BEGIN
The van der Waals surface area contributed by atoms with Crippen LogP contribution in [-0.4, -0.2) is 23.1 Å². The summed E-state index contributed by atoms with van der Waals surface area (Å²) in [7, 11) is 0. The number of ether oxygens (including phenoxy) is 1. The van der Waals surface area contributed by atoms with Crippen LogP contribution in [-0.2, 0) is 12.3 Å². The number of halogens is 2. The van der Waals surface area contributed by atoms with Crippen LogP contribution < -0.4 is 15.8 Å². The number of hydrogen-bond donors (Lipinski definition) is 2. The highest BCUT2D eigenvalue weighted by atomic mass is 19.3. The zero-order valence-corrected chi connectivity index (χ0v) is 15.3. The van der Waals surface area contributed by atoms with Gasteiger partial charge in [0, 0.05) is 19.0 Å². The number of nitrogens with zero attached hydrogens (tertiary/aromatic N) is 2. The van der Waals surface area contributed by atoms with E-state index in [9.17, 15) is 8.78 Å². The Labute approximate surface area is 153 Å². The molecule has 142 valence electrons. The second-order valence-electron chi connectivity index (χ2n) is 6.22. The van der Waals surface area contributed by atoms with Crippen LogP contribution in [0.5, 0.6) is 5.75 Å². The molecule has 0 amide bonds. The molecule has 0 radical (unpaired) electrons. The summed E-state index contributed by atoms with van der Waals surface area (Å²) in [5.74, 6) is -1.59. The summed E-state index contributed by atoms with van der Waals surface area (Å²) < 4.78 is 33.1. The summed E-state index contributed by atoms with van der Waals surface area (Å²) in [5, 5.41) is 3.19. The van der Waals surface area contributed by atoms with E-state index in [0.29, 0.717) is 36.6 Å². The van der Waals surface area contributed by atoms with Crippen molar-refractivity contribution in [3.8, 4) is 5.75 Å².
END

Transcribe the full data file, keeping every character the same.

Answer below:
The van der Waals surface area contributed by atoms with Crippen LogP contribution in [-0.4, -0.2) is 23.1 Å². The summed E-state index contributed by atoms with van der Waals surface area (Å²) in [7, 11) is 0. The number of ether oxygens (including phenoxy) is 1. The van der Waals surface area contributed by atoms with Crippen LogP contribution in [-0.2, 0) is 12.3 Å². The number of halogens is 2. The van der Waals surface area contributed by atoms with Crippen LogP contribution < -0.4 is 15.8 Å². The number of hydrogen-bond donors (Lipinski definition) is 2. The highest BCUT2D eigenvalue weighted by atomic mass is 19.3. The zero-order valence-corrected chi connectivity index (χ0v) is 15.3. The van der Waals surface area contributed by atoms with Gasteiger partial charge in [0, 0.05) is 19.0 Å². The number of nitrogens with zero attached hydrogens (tertiary/aromatic N) is 2. The van der Waals surface area contributed by atoms with E-state index in [9.17, 15) is 8.78 Å². The Labute approximate surface area is 153 Å². The molecule has 142 valence electrons. The second-order valence-electron chi connectivity index (χ2n) is 6.22. The van der Waals surface area contributed by atoms with Crippen LogP contribution in [0.5, 0.6) is 5.75 Å². The molecule has 0 amide bonds. The molecule has 0 radical (unpaired) electrons. The summed E-state index contributed by atoms with van der Waals surface area (Å²) in [5.74, 6) is -1.59. The summed E-state index contributed by atoms with van der Waals surface area (Å²) < 4.78 is 33.1. The summed E-state index contributed by atoms with van der Waals surface area (Å²) in [5, 5.41) is 3.19. The van der Waals surface area contributed by atoms with E-state index in [0.29, 0.717) is 36.6 Å². The van der Waals surface area contributed by atoms with Crippen molar-refractivity contribution in [3.8, 4) is 5.75 Å².